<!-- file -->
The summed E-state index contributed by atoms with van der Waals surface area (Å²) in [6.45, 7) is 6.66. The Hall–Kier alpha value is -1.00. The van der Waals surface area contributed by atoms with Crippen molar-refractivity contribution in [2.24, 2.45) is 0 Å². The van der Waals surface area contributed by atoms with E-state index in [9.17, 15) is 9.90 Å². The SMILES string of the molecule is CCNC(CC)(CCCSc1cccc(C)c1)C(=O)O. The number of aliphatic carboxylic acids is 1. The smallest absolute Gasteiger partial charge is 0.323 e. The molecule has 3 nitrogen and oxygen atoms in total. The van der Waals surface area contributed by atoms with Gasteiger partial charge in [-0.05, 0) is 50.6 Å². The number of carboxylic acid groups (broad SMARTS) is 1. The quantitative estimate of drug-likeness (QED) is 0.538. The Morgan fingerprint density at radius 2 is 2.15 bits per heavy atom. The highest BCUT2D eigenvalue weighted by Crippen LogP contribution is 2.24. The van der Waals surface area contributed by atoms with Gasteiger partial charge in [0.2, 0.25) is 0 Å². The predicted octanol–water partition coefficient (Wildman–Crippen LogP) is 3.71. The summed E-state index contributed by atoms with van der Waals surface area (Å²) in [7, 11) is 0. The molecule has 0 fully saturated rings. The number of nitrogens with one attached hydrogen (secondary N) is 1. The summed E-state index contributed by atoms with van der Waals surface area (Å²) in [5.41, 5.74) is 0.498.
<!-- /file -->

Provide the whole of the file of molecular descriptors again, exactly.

The summed E-state index contributed by atoms with van der Waals surface area (Å²) in [6.45, 7) is 6.66. The Hall–Kier alpha value is -1.00. The van der Waals surface area contributed by atoms with Crippen molar-refractivity contribution in [2.24, 2.45) is 0 Å². The van der Waals surface area contributed by atoms with E-state index in [9.17, 15) is 9.90 Å². The SMILES string of the molecule is CCNC(CC)(CCCSc1cccc(C)c1)C(=O)O. The number of aliphatic carboxylic acids is 1. The smallest absolute Gasteiger partial charge is 0.323 e. The molecule has 3 nitrogen and oxygen atoms in total. The van der Waals surface area contributed by atoms with Gasteiger partial charge in [-0.05, 0) is 50.6 Å². The number of carboxylic acid groups (broad SMARTS) is 1. The quantitative estimate of drug-likeness (QED) is 0.538. The Morgan fingerprint density at radius 2 is 2.15 bits per heavy atom. The highest BCUT2D eigenvalue weighted by Crippen LogP contribution is 2.24. The van der Waals surface area contributed by atoms with Gasteiger partial charge in [0.2, 0.25) is 0 Å². The predicted octanol–water partition coefficient (Wildman–Crippen LogP) is 3.71. The summed E-state index contributed by atoms with van der Waals surface area (Å²) in [7, 11) is 0. The molecule has 0 fully saturated rings. The number of nitrogens with one attached hydrogen (secondary N) is 1. The summed E-state index contributed by atoms with van der Waals surface area (Å²) in [5.41, 5.74) is 0.498.